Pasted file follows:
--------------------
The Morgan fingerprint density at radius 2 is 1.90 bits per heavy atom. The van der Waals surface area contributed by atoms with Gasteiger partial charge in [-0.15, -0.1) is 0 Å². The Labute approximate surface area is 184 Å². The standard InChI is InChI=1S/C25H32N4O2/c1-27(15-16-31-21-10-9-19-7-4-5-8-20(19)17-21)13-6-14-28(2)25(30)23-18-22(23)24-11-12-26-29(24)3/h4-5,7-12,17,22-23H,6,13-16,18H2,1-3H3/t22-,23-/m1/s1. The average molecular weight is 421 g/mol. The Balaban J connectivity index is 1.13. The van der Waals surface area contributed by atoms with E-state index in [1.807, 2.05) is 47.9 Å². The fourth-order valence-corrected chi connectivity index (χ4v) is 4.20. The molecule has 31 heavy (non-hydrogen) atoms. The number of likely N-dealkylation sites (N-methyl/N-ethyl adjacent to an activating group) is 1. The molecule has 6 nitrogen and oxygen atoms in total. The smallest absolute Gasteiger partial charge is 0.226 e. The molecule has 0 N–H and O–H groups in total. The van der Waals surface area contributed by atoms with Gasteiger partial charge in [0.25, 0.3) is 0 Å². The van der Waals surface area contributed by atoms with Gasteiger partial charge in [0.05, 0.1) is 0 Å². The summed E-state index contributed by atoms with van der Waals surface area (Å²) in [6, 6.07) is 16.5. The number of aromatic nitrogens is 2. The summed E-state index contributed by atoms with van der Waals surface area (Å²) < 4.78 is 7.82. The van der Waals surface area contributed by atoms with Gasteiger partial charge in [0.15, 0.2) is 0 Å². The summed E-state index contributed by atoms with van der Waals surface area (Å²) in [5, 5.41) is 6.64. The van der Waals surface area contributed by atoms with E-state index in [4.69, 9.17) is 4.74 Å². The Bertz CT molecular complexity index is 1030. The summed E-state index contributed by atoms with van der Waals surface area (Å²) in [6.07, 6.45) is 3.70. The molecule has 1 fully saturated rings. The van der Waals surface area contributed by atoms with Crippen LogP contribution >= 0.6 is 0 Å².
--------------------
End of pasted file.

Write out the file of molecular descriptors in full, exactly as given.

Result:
The Morgan fingerprint density at radius 2 is 1.90 bits per heavy atom. The van der Waals surface area contributed by atoms with Gasteiger partial charge in [-0.15, -0.1) is 0 Å². The Labute approximate surface area is 184 Å². The standard InChI is InChI=1S/C25H32N4O2/c1-27(15-16-31-21-10-9-19-7-4-5-8-20(19)17-21)13-6-14-28(2)25(30)23-18-22(23)24-11-12-26-29(24)3/h4-5,7-12,17,22-23H,6,13-16,18H2,1-3H3/t22-,23-/m1/s1. The average molecular weight is 421 g/mol. The Balaban J connectivity index is 1.13. The van der Waals surface area contributed by atoms with E-state index in [1.807, 2.05) is 47.9 Å². The fourth-order valence-corrected chi connectivity index (χ4v) is 4.20. The molecule has 31 heavy (non-hydrogen) atoms. The number of likely N-dealkylation sites (N-methyl/N-ethyl adjacent to an activating group) is 1. The molecule has 6 nitrogen and oxygen atoms in total. The smallest absolute Gasteiger partial charge is 0.226 e. The molecule has 0 N–H and O–H groups in total. The van der Waals surface area contributed by atoms with Gasteiger partial charge in [0.25, 0.3) is 0 Å². The van der Waals surface area contributed by atoms with Gasteiger partial charge in [0.05, 0.1) is 0 Å². The summed E-state index contributed by atoms with van der Waals surface area (Å²) in [6, 6.07) is 16.5. The number of aromatic nitrogens is 2. The summed E-state index contributed by atoms with van der Waals surface area (Å²) < 4.78 is 7.82. The van der Waals surface area contributed by atoms with Gasteiger partial charge in [0.15, 0.2) is 0 Å². The summed E-state index contributed by atoms with van der Waals surface area (Å²) in [5, 5.41) is 6.64. The van der Waals surface area contributed by atoms with E-state index in [4.69, 9.17) is 4.74 Å². The Bertz CT molecular complexity index is 1030. The summed E-state index contributed by atoms with van der Waals surface area (Å²) in [6.07, 6.45) is 3.70. The molecule has 1 fully saturated rings. The van der Waals surface area contributed by atoms with Crippen LogP contribution >= 0.6 is 0 Å².